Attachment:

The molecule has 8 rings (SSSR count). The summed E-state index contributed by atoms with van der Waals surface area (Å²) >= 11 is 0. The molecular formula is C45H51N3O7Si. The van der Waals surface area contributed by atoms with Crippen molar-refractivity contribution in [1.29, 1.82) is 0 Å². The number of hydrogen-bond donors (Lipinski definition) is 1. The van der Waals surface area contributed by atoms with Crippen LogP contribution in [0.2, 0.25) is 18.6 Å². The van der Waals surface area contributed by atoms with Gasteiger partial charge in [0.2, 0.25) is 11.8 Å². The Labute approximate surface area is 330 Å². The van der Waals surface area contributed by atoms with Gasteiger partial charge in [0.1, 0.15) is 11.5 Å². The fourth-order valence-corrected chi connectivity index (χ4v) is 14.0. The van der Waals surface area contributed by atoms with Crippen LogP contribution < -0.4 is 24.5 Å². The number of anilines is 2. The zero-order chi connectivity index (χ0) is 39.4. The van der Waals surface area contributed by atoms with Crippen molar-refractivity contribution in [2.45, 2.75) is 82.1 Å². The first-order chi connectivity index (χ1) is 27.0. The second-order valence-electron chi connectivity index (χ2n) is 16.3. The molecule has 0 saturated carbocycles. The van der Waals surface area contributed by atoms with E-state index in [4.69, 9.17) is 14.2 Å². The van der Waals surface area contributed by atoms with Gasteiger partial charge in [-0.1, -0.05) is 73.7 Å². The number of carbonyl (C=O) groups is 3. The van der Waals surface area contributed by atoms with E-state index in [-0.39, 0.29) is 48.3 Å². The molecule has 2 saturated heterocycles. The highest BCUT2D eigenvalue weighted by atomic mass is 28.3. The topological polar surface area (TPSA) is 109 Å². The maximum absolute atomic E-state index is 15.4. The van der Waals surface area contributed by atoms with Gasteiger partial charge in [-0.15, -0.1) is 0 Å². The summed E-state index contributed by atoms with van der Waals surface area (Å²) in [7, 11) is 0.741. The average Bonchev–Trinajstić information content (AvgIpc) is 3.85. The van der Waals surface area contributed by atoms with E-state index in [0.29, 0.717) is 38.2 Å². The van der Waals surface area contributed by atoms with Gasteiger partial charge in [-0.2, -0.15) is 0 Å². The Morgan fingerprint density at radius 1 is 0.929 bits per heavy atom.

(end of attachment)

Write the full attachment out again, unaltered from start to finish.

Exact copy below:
The molecule has 8 rings (SSSR count). The summed E-state index contributed by atoms with van der Waals surface area (Å²) >= 11 is 0. The molecular formula is C45H51N3O7Si. The van der Waals surface area contributed by atoms with Crippen molar-refractivity contribution in [1.29, 1.82) is 0 Å². The number of hydrogen-bond donors (Lipinski definition) is 1. The van der Waals surface area contributed by atoms with Crippen LogP contribution in [0.2, 0.25) is 18.6 Å². The van der Waals surface area contributed by atoms with Gasteiger partial charge in [0.2, 0.25) is 11.8 Å². The Labute approximate surface area is 330 Å². The van der Waals surface area contributed by atoms with Gasteiger partial charge in [0.1, 0.15) is 11.5 Å². The fourth-order valence-corrected chi connectivity index (χ4v) is 14.0. The van der Waals surface area contributed by atoms with Crippen LogP contribution < -0.4 is 24.5 Å². The number of anilines is 2. The zero-order chi connectivity index (χ0) is 39.4. The van der Waals surface area contributed by atoms with Crippen molar-refractivity contribution in [2.45, 2.75) is 82.1 Å². The first-order chi connectivity index (χ1) is 27.0. The second-order valence-electron chi connectivity index (χ2n) is 16.3. The molecule has 0 saturated carbocycles. The van der Waals surface area contributed by atoms with E-state index in [4.69, 9.17) is 14.2 Å². The van der Waals surface area contributed by atoms with Gasteiger partial charge in [-0.1, -0.05) is 73.7 Å². The number of carbonyl (C=O) groups is 3. The van der Waals surface area contributed by atoms with E-state index in [-0.39, 0.29) is 48.3 Å². The molecule has 2 saturated heterocycles. The highest BCUT2D eigenvalue weighted by atomic mass is 28.3. The topological polar surface area (TPSA) is 109 Å². The maximum absolute atomic E-state index is 15.4. The van der Waals surface area contributed by atoms with Gasteiger partial charge in [-0.15, -0.1) is 0 Å². The summed E-state index contributed by atoms with van der Waals surface area (Å²) in [7, 11) is 0.741. The average Bonchev–Trinajstić information content (AvgIpc) is 3.85. The van der Waals surface area contributed by atoms with E-state index in [0.29, 0.717) is 38.2 Å². The van der Waals surface area contributed by atoms with Gasteiger partial charge in [-0.2, -0.15) is 0 Å². The Morgan fingerprint density at radius 1 is 0.929 bits per heavy atom.